José Guerrero

Galeria Juana Mordó

José Guerrero belongs to the same generation of artists as Robert Motherwell and Jackson Pollock. This fact may seem anecdotal in speaking about Guerrero now, but it helps us understand the orientation to which he has held for over 30 years, since settling in New York in 1950 while continuing to sojourn regularly in Spain.

Guerrero’s abstraction, although related specifically to American Abstract Expressionism and Surrealism, is also rooted in a Spanish sensibility, an ambience manifested in the evocative and symbolic way in which he uses color. In his landscapes and figures of the ’40s forms were progressively dissolved, until the artist arrived at an abstraction in which color functioned spatially and autonomously, emerging as the painting’s protagonist. When the Spanish vanguard of the ’50s and early ’60s was oriented toward European art informel, Guerrero turned to American Action Painting, in which color is used structurally, a lesson first learned from the Fauves, Henri Matisse in particular.

The choice of colors has special significance for Guerrero and is strictly tied to his childhood experiences, recollections of his hometown of Granada and its surrounding landscape. Blue, red, yellow, and black tend to appear in his work as pure substances that only require breath and movement to reclaim life itself, to overcome their limitations in the realm of the inanimate. In 1980 the artist stated, “My painting has been what painting has always been . . . clarity, simplicity, tension . . . it’s alive; it palpitates. ” Frigiliana, 1985, is a knowledgeable exponent of that statement. The brushstrokes are uniform yet loose enough to permit the canvas to show through, infusing the composition with clarity. The work is structurally uncomplicated and appears diaphanous, almost liquid, and far removed from the pronounced impastos of neo-Expressionist painting. Only a black tonguelike shape, encompassed by some red spatters, proclaims its presence in the lower half of the painting. Perhaps this piece could be seen as an Andalusian landscape, limited by its borders, its frontiers, in whose calm and blinding luminosity the restlessness of existence (red) and the threat of impending tragedy and death (black) come into play.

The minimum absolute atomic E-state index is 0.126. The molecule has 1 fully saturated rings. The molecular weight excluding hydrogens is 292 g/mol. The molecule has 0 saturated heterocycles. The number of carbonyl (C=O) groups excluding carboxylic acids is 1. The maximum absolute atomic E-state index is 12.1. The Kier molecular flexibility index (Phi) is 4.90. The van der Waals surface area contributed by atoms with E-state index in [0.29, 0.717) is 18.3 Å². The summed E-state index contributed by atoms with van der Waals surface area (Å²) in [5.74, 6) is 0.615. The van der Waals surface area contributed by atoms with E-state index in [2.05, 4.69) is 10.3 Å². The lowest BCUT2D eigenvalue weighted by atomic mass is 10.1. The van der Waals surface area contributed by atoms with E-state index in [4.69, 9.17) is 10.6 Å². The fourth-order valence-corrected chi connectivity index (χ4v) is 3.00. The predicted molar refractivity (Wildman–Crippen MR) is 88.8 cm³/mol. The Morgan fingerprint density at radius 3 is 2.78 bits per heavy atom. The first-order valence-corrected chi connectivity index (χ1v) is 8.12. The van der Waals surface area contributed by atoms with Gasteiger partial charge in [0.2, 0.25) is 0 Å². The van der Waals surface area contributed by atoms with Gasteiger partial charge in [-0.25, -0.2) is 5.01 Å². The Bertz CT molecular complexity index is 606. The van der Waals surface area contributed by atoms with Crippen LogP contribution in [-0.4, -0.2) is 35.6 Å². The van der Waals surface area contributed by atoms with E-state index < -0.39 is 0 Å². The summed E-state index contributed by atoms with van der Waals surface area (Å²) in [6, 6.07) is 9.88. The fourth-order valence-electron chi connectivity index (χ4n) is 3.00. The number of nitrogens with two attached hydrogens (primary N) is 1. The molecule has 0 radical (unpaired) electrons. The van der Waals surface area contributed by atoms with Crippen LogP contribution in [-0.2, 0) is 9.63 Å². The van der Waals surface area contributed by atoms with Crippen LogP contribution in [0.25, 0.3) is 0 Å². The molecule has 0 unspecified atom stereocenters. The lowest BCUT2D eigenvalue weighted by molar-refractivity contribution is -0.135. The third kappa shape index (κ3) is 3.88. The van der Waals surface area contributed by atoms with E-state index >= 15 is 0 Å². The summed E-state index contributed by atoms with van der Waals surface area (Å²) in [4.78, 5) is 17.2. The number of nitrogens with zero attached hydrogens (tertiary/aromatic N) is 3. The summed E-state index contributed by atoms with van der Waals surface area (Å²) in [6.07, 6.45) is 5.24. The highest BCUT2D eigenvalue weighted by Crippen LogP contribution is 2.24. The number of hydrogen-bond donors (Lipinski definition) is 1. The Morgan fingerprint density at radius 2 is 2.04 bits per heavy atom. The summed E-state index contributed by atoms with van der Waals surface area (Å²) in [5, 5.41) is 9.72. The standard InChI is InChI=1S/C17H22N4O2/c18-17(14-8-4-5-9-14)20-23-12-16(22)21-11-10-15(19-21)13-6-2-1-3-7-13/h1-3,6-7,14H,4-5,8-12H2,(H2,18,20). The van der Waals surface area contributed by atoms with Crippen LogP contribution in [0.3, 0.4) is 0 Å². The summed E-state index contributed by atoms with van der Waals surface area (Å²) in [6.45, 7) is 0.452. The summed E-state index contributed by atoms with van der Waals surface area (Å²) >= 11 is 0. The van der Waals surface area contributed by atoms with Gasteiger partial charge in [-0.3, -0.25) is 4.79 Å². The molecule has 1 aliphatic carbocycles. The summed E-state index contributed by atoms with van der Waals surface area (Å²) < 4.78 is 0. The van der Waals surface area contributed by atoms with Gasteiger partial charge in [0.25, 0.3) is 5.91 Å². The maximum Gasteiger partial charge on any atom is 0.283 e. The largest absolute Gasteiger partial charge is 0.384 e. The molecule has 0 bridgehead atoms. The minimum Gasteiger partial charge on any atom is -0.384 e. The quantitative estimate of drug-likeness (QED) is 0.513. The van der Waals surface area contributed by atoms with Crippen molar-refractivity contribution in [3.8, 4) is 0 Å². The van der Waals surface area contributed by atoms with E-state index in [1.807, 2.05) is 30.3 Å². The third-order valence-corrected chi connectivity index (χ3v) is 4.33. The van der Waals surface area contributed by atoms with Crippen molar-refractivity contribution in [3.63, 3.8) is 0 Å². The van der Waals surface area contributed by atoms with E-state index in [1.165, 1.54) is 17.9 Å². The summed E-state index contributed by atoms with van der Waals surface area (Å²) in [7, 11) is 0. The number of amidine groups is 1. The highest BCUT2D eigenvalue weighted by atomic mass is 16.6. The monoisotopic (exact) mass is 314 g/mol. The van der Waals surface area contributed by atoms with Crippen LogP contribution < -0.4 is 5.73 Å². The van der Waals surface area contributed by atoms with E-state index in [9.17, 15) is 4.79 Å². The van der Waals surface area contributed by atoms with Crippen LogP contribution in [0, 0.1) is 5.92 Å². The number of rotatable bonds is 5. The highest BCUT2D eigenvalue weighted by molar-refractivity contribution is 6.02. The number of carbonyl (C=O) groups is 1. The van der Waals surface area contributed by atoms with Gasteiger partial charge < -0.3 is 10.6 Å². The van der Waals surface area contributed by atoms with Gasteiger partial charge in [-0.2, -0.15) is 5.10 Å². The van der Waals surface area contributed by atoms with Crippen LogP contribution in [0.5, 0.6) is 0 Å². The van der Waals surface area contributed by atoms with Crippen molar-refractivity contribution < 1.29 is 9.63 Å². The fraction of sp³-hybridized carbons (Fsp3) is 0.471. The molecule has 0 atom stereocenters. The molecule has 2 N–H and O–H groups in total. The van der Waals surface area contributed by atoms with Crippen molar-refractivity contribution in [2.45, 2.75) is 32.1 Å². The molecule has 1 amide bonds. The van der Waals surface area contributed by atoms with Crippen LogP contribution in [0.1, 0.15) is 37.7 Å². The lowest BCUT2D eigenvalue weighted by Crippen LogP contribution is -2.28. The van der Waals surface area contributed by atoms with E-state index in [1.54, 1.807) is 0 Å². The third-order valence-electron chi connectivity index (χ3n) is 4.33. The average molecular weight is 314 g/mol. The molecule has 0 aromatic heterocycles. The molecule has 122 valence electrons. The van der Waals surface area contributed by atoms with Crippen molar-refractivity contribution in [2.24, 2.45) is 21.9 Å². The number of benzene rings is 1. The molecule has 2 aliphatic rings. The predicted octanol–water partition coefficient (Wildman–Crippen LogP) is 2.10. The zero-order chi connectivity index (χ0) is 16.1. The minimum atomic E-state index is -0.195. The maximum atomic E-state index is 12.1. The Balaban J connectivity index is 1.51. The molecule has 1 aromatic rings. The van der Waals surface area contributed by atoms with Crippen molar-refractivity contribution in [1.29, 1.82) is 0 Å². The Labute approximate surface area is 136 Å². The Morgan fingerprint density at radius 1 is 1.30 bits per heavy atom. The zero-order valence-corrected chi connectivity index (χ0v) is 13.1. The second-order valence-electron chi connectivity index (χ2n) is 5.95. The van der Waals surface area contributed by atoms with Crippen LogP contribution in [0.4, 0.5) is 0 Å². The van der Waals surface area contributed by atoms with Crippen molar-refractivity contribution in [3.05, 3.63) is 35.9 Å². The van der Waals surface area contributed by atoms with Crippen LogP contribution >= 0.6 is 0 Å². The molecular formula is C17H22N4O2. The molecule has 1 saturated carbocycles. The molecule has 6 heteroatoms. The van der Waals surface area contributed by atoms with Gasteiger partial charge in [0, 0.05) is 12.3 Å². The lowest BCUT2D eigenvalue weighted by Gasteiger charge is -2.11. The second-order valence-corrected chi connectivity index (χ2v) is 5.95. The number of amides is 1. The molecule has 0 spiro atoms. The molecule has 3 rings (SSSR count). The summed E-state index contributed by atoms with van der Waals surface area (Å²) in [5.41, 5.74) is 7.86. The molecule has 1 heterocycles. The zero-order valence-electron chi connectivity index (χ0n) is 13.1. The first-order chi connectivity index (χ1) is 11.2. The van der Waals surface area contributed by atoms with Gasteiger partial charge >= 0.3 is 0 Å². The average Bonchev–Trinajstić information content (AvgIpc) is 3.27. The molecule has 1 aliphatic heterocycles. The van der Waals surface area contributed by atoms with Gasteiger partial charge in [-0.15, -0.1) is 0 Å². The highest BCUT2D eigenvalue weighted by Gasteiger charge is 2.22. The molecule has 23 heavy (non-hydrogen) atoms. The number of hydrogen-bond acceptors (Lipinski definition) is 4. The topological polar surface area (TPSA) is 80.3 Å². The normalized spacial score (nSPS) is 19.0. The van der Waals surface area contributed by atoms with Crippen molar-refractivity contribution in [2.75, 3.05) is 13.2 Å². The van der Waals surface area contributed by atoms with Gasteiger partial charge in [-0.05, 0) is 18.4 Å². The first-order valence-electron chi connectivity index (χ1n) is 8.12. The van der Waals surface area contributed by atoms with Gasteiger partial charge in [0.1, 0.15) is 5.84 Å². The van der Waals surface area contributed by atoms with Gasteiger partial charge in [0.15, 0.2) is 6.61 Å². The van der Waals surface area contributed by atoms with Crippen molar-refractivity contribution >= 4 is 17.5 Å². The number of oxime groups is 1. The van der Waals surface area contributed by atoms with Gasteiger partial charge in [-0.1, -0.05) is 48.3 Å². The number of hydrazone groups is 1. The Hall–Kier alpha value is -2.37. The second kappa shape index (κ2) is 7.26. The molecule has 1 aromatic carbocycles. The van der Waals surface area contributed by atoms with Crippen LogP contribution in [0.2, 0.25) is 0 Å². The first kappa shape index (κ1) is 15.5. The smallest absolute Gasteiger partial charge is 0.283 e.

Guerrero has developed his work through a gradual process of elimination. Situated both within and outside temporality, his work transcends the ephemeral and the accidental. Color modulates space, establishes the necessary tensions, and speaks for itself alone. Similar to the verbal “brushstrokes” of another illustrious Granadian, the poet Federico Garcia Lorca, color conveys both day and night, the lyrical and the tragic, with the difference that years of experience have brought Guerrero to a more serene vision.

This show was a controlled explosion of energy, a celebration of life. Along with the dark forces that surround man, Guerrero asserts there is room for hope. The spirit of the neo-avant-garde is present in these works, although in spite of this, Guerrero finds himself at a stylistic and ideological remove from younger artists. However, until the invasion of Spain by the new figurative imagery in the ’70s, he was regarded as a true master, and he continues to be given the respect and consideration he deserves.

Aurora Garcia

Translated from the Spanish by Hanna Hannah.